Medellin born and Medellin raised, Botero’s sculptures dominate the public artistic landscape of central Medellin, his ludicrously proportioned, voluptuous and humorous bronze figures in the Plaza Botero in particular a highlight. If you are not familiar with Botero’s work, I can probably sum it up for you in a single word – fat. Not ‘ph’ fat. Just plain old ‘fat’. Like everything being seen through one of those crazy mirrors that makes everything look fat. Not ‘ph’ fat. Just plain old lazy bastard fat. Having viewed a reasonably large collection of his work in Bogota, it’s clear to me that his work is at its most impressive in sculpture – the central focus of his work, the roundedness aka ‘fat’, most effective and striking when experienced in three dimensions. Fat. Not ‘ph’ fat. Just good old ‘if it sits on you it’s going to hurt’ fat.
And one of the more cheesy, more touristy things I have ever done occurred a few years ago when I spent a few weeks tooling around Ireland. After taking the ferry over from Anglesey, Wales to Dublin and tooling around Dublin for a few days, I headed south out of the city towards Cork. I’m not a bad driver, but I don’t do so well with the manual transmission or driving on the opposite side of the road than what I’m used to. Let’s just say it was baptism by fire, and I probably shaved a few years off my life and perhaps some of the other drivers on the Dublin-Cork highway.
I am a small town kinda girl, and while Cork is a pretty big city, but it’s fairly navigable. Cork has a fair amount of charm, but it main draw in the Blarney Stone and to a lesser extent–Blarney Castle.
So the question of the day is did I kiss the stone? Did I really put my lips on that wet slab of germ-infested rock where thousands…maybe millions of people have done the same thing before me? Did I actually DANGLE my body off the side of the castle and risk my life?! People have actually DIED doing this.
Yes. Yes I did.
I mean, how can you not? It’s there; I’m there. A lot of other people were doing it, and while it may be cheesy and touristy… occasionally I’m cheesy and occasionally touristy.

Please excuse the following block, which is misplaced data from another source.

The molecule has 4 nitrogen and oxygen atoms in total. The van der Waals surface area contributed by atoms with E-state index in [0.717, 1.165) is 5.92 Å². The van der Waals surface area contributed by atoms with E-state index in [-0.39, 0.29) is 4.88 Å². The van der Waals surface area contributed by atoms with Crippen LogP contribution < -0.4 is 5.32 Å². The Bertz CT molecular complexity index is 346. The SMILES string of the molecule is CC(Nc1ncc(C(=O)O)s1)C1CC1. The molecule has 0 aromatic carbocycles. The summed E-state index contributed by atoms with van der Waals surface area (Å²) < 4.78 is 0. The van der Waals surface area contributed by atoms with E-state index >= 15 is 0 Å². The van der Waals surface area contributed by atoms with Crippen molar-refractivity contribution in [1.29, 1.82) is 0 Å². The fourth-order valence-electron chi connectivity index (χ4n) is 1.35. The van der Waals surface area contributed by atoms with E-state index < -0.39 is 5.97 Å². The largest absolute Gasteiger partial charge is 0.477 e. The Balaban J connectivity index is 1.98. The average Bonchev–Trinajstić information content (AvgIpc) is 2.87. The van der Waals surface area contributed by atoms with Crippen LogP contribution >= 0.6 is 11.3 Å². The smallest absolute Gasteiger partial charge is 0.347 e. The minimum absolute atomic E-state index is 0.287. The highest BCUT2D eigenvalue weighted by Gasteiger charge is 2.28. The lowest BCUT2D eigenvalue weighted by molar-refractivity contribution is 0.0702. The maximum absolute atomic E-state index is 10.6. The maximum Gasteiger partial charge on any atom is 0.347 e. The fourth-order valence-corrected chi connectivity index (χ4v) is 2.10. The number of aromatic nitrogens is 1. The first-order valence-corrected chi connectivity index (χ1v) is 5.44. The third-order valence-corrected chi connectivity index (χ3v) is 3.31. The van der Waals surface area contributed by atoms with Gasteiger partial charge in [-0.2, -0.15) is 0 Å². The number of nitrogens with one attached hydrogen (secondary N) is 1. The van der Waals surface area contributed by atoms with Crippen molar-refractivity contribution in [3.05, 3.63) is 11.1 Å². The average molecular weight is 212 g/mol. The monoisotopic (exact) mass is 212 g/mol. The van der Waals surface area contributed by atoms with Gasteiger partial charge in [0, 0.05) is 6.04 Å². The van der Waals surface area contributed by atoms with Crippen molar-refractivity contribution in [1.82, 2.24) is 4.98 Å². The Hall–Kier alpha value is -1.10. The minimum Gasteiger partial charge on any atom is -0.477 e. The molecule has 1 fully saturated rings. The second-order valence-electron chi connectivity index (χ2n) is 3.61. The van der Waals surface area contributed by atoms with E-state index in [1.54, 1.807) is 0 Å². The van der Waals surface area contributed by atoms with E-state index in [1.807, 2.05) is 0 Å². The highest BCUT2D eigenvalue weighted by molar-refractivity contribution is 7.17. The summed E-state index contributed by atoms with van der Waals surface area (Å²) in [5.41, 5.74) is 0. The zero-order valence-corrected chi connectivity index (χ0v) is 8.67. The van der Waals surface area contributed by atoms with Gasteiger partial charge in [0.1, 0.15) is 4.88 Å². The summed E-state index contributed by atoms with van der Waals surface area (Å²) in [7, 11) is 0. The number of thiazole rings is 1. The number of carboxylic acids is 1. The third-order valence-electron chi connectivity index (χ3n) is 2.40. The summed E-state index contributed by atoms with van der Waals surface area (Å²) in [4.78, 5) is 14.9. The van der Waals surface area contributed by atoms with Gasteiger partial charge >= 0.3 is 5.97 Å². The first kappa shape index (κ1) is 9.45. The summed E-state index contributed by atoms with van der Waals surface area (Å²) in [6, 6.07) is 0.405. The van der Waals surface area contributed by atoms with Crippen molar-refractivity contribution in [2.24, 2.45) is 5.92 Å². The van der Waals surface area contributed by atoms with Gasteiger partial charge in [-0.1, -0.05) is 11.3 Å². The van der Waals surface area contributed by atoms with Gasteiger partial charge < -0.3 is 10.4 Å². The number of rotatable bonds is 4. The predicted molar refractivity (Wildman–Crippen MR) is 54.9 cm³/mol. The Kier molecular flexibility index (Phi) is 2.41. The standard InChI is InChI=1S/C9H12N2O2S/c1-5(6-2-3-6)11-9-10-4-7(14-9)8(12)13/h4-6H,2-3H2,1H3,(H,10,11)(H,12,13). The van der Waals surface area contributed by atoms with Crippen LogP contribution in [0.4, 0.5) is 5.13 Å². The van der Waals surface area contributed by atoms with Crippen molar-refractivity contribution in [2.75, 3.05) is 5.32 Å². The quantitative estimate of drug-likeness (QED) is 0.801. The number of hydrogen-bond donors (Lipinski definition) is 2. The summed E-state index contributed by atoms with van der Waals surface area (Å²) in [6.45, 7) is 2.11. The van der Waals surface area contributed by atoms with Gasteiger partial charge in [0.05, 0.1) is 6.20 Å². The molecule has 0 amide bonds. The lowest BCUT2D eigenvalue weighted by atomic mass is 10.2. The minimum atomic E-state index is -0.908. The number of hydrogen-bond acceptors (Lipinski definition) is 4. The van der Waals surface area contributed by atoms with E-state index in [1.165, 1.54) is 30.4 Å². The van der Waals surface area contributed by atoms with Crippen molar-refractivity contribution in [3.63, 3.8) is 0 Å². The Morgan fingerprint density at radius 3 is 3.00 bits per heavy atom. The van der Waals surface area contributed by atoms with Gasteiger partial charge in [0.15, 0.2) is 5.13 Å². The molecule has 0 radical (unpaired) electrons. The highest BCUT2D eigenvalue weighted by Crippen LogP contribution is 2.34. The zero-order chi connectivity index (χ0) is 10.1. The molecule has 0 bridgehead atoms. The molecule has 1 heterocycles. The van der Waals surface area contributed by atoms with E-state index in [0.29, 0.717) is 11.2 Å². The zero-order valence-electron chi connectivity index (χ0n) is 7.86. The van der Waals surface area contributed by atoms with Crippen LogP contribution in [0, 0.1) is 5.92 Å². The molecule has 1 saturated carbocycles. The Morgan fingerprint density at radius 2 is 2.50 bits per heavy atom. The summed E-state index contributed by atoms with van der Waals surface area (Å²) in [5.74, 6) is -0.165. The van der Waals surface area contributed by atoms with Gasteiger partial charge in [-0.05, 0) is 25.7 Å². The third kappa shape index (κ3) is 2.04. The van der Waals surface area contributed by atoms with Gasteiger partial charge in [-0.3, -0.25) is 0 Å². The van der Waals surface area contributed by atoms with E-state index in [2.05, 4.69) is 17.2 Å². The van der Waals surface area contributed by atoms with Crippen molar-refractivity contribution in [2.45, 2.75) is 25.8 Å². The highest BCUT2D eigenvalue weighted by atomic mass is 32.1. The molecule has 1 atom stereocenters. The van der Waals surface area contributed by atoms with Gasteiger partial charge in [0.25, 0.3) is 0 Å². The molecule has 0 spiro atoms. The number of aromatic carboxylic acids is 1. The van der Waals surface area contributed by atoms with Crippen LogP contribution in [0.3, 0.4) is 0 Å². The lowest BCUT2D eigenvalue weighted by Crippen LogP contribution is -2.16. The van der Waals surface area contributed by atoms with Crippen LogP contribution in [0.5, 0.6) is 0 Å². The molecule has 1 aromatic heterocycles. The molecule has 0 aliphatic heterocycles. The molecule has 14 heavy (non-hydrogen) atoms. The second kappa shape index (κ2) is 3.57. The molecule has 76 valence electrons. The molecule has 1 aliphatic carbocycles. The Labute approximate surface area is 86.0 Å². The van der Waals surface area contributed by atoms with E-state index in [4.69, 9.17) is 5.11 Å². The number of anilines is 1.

The Blarney Stone is a block of Carboniferous limestone built into the battlements of Blarney Castle, Blarney, about 8 kilometres from Cork, Ireland. [Thank you Wikipedia] According to legend, kissing the stone endows the kisser with the gift of the gab (great eloquence or skill at flattery). The stone was set into a tower of the castle in 1446. The word blarney has come to mean “clever, flattering, or coaxing talk”. John O’Connor Power’s definition is succinct: ‘Blarney is something more than mere flattery. It is flattery sweetened by humour and flavoured by wit.
The Blarney Stone gets all the press, but the castle itself is actually rather interesting and the surrounding castle grounds are gorgeous. The tiny, winding staircases are not for the claustrophobic, but the sweeping views of lush green country and manicured gardens are worth the trip to the top.
Kissing the stone is not for the faint of heart -– you have to dangle yourself over the gaping hole in the castle floor, death-grip the handrails and the man assisting unceremoniously grabs two fist-fulls of your clothes and shoves you close enough to kiss the stone. A second later you’re hauled upright and sent on your way.
Tell me, would YOU have kissed the stone? Or do you now think my lips are now tainted for a lifetime. Leave a comment and let me know.